Both Verizon and AT&T have in recent days taken a step back from their aggressive smartphone promotions. The moves come as Charter Communications and Comcast – two of the nation's biggest cable companies – get more belligerent in the mobile industry.
Overall, the situation has led some analysts to begin warning of a major clash between the wireless and cable industries.
"Wave7 Research believes that we are in the beginning stages of real competition between the wireless carriers and the cable companies," wrote analyst Jeffrey Moore of Wave7 Research in a weekend note to subscribers. "Ironically, the cable companies – undercutting the national carriers with ~$30/month unlimited – are playing the role of the upstart competitors in the wireless space. Meanwhile, the wireless carriers are playing the role of upstart competitors in the Internet space, undercutting the cable companies on Internet pricing [with new fixed wireless Internet services]."
Indeed, both Verizon and T-Mobile have promised extensive fixed wireless Internet offerings that would directly compete with cable companies' core businesses.
Other analysts argued the pricing actions by AT&T and Verizon ought to please investors in both companies. That's because extremely aggressive promotions can cut into the companies' profits, and a withdrawal from such promotions "should ease investor fears about the intensity of competition," according to the financial analysts at New Street Research.
Undoubtedly the topic will be discussed later this week during AT&T and Verizon's respective quarterly conference calls. MarketWatch, citing data from the financial analysts at Cowen, reported that both operators are expected to report "outsized" growth in new customers.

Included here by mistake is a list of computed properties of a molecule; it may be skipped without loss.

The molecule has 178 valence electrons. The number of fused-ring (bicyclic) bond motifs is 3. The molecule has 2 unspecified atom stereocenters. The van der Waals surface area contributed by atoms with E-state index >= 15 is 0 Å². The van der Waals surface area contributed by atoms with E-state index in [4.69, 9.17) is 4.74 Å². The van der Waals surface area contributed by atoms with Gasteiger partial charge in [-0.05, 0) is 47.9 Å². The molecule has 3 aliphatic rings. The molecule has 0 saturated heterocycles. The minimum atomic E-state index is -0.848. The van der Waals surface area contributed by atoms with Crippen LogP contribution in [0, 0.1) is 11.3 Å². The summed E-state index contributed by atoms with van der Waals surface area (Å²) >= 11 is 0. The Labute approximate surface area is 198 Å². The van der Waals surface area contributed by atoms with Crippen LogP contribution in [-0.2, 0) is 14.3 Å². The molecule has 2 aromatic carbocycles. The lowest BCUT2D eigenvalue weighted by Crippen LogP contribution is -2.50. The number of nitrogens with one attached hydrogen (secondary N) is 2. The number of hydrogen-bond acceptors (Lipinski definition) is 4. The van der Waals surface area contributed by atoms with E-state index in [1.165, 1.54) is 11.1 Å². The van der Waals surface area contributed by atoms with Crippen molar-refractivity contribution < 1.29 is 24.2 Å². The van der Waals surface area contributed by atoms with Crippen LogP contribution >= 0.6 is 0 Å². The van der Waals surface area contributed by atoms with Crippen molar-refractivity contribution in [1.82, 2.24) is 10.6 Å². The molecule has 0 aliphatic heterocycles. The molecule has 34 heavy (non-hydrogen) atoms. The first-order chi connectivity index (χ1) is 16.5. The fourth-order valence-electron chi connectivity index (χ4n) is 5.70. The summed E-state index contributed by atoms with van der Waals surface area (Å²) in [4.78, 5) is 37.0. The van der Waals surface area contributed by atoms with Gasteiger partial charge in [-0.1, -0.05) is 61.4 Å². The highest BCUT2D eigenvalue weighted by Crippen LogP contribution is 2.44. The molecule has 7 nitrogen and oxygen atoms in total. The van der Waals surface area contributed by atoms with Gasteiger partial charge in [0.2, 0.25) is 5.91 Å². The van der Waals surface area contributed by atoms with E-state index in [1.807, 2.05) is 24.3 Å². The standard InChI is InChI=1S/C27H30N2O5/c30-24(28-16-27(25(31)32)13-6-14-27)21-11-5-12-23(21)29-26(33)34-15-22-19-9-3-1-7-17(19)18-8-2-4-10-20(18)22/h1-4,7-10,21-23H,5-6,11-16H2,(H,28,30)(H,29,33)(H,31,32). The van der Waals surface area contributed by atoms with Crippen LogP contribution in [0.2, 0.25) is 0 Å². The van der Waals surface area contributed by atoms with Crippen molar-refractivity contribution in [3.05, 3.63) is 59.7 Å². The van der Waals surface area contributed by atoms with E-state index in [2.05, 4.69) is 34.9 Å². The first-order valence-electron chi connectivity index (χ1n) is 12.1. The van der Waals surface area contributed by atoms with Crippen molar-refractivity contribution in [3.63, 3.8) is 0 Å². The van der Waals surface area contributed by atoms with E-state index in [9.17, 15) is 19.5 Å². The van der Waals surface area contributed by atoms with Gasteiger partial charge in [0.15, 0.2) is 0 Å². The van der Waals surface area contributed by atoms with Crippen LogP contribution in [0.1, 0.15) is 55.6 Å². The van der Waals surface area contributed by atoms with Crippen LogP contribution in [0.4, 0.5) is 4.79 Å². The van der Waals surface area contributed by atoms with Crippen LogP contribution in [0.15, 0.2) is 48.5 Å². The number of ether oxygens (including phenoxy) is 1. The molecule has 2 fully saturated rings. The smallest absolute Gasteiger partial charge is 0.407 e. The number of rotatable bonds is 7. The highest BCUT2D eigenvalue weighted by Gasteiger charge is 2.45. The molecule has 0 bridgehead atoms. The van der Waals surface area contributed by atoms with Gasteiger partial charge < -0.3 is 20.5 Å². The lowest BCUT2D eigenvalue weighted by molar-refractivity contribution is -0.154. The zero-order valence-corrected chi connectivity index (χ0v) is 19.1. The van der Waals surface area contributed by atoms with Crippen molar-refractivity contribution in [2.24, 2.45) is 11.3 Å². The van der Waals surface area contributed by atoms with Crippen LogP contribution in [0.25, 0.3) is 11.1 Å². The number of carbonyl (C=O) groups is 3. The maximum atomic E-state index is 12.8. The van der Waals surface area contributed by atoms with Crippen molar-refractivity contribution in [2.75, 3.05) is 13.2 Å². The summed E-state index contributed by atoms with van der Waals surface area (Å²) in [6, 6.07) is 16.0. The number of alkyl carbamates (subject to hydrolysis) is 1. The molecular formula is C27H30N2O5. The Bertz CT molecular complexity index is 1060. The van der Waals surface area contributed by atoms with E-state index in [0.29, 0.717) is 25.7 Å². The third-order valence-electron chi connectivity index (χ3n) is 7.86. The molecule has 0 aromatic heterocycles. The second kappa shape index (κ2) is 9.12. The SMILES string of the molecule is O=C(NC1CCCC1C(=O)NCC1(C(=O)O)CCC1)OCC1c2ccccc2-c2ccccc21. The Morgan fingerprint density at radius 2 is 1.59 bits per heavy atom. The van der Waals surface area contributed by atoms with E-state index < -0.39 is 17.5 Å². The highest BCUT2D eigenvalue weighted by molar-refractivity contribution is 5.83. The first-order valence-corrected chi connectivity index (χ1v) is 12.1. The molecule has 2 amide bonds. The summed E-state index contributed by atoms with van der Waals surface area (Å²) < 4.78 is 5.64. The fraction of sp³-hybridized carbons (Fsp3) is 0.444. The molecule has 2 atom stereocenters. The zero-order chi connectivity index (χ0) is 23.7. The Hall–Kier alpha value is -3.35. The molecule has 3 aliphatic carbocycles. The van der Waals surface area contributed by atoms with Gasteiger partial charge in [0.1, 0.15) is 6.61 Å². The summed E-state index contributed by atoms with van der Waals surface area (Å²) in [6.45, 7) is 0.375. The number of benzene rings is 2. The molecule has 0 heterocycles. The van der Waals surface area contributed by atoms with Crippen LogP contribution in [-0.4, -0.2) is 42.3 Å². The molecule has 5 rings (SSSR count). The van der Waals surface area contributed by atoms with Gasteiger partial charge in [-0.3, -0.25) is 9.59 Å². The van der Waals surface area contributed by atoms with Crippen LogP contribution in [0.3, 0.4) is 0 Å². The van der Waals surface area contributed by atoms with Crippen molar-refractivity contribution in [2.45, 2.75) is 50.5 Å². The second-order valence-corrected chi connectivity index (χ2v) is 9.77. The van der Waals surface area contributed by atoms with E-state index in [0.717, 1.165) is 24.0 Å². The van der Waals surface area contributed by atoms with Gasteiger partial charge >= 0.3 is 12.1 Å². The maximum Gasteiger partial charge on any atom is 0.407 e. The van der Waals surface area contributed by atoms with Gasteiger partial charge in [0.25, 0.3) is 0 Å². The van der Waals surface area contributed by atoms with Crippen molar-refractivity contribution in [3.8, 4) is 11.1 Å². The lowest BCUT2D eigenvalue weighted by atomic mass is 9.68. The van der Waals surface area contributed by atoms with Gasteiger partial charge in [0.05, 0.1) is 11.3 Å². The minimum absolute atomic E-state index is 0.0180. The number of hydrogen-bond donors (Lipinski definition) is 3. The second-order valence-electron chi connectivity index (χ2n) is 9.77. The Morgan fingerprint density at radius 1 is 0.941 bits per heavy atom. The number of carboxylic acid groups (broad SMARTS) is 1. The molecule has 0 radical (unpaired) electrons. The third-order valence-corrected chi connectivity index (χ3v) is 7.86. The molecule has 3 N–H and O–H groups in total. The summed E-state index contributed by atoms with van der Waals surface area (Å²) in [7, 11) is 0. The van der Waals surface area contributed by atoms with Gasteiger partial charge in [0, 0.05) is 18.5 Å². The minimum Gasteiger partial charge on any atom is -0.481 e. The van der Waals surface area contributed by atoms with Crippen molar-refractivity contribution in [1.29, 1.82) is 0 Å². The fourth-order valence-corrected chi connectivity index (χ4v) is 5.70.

A competitive drawdown
Although both Verizon and AT&T pulled back slightly from their smartphone promotions in recent days, each did so in its own way.
For Verizon, the company essentially stopped offering its most aggressive smartphone promotion to its existing customers, but continues to offer it to new customers. The action is likely designed to shore up Verizon's financials while maintaining a competitive position against its rivals. Although the details of Verizon's latest promotional offer are complex, the company continues to offer up to $1,000 in phone discounts to new customers who trade in expensive phones, but just $440 to existing customers looking to upgrade their current phone. Previously the company offered $1,000 to both groups of customers.
A company representative told Light Reading that the tweak represents Verizon's intention to update its promotions "as we often do." And Wave7's Moore explained that Verizon will likely toggle its promotions on and off "on a tactical basis."
For AT&T, the operator essentially reduced the amount of its smartphone discount from $1,000 to $800 – though again the details are complex – but AT&T continues to offer that promotion to both new and existing customers. "Currently, new and existing AT&T customers can get $800 off any new iPhone 13 [with a smartphone trade-in]. Making both the iPhone 13 or iPhone 13 mini $0 with eligible trade-in on an unlimited plan," an AT&T representative explained in a statement to Light Reading. "The $1,000 off promotion was for a limited time only."
T-Mobile, for its part, so far does not appear to have changed its own promotional posturing.
A cable upswing
The softening stance by AT&T and Verizon can be contrasted against Comcast and Charter, which now both offer extremely aggressive pricing for both individuals and families. Indeed, Charter's new family pricing plans are among the cheapest in the entire wireless industry, according to analysts.
That's noteworthy considering the mobile services from both Comcast and Charter piggyback on Verizon's mobile network.
Interestingly, according to new survey data from the financial analysts at Morgan Stanley, cable companies appear well positioned to further gain share. The firm said it conducted a survey of 3,500 US telecom customers and discovered that Comcast's Xfinity Mobile customers report the highest levels of satisfaction – 97% – of any mobile provider, including those of AT&T and Verizon. Charter's Spectrum Mobile came in second, tied with AT&T, with a score of 90%.
Further, according to the results of Morgan Stanley's survey, the cost of mobile service continued to be the leading reason why wireless customers switch providers.
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